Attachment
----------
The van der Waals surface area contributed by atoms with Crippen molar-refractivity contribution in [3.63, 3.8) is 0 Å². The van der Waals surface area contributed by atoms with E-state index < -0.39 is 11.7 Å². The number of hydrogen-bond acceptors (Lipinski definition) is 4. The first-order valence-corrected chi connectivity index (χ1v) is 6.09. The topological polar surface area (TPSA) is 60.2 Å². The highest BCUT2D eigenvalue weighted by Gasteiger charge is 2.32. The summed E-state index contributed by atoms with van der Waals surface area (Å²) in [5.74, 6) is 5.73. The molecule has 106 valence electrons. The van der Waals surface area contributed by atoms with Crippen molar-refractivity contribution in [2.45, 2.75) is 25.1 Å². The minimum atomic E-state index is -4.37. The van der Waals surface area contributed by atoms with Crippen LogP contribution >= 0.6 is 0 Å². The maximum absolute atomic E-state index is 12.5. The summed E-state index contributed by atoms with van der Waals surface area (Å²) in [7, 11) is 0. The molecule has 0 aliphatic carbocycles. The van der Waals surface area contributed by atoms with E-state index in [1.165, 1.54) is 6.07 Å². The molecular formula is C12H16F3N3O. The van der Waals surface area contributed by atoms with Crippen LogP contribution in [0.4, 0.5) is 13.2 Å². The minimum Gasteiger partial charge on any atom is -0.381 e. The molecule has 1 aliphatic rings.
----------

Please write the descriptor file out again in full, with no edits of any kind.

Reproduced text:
The van der Waals surface area contributed by atoms with Crippen molar-refractivity contribution in [3.63, 3.8) is 0 Å². The van der Waals surface area contributed by atoms with E-state index < -0.39 is 11.7 Å². The number of hydrogen-bond acceptors (Lipinski definition) is 4. The first-order valence-corrected chi connectivity index (χ1v) is 6.09. The topological polar surface area (TPSA) is 60.2 Å². The highest BCUT2D eigenvalue weighted by Gasteiger charge is 2.32. The summed E-state index contributed by atoms with van der Waals surface area (Å²) in [5.74, 6) is 5.73. The molecule has 106 valence electrons. The van der Waals surface area contributed by atoms with Crippen molar-refractivity contribution in [2.45, 2.75) is 25.1 Å². The minimum atomic E-state index is -4.37. The van der Waals surface area contributed by atoms with Crippen LogP contribution >= 0.6 is 0 Å². The maximum absolute atomic E-state index is 12.5. The summed E-state index contributed by atoms with van der Waals surface area (Å²) in [7, 11) is 0. The molecule has 0 aliphatic carbocycles. The van der Waals surface area contributed by atoms with E-state index in [1.165, 1.54) is 6.07 Å². The molecular formula is C12H16F3N3O. The van der Waals surface area contributed by atoms with Crippen LogP contribution in [0.4, 0.5) is 13.2 Å². The minimum Gasteiger partial charge on any atom is -0.381 e. The molecule has 1 aliphatic rings.